In an embodiment, in response to a cyber attack, a computer system automatically detects the attack or intrusion, ejects any intruder associated with the attack (e.g., kills the process, terminates the attacker's Telnet session, etc.), replaces the vulnerable software with software that has a low probability of having the same flaw or weakness as the vulnerable software, and brings the system back online in a timely manner.

One or more embodiments provide a means for replacing the software by having a locally accessible copy. That is, the computer does not require a human to load new software, nor does it require an active internet connection. This can be useful for embedded systems because they often operate unattended (e.g., in a spacecraft or electrical substation), and access to the internet may consequently be limited. The replacement software may be stored in read only memory (ROM), on a local hard disk, on a flash drive, or on or in any other means of providing accessible storage. The replacement software is specifically designed to be functionally equivalent but implemented differently. This ensures that the replacement software continues to provide critical services while increasing the probability that the new software does not share the same vulnerability (flaw or weakness) as the original software. This is beneficial to embedded systems, especially those which are unmanned and may not have an operator nearby to detect and respond to the event.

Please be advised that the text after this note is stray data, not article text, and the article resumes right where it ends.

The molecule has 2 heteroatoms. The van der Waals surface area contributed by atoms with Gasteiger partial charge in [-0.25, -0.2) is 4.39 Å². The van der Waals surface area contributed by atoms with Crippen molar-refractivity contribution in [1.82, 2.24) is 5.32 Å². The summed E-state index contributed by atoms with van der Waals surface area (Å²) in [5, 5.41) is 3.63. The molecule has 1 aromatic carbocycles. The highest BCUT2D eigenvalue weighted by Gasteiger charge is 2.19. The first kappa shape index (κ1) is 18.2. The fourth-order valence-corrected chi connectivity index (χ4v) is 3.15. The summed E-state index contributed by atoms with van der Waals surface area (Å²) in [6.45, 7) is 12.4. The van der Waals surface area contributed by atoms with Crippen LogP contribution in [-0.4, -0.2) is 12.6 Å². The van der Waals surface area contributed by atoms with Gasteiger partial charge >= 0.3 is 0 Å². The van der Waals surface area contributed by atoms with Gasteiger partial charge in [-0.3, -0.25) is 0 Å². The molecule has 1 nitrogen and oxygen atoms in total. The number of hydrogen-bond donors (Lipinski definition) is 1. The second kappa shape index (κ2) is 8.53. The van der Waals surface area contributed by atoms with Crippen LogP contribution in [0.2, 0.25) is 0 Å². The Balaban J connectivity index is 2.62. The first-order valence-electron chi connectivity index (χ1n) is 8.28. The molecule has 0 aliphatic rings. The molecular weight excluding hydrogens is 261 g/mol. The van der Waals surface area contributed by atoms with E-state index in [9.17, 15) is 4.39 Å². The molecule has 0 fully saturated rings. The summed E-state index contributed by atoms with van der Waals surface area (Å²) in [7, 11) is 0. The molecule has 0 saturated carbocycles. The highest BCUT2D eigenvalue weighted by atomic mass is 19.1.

One or more embodiments may be applied to systems with multiple software components by replacing the single flawed component. For example, if a system implementation includes a network interface that implements the Transmission Control Protocol (TCP), and the system detects that a segmentation fault occurred due to a problem in the TCP processing software, the system could replace the original TCP software module with a replacement module. By applying appropriate software diversity techniques, there could be a high probability that the replacement module would not re-instantiate the same flaw.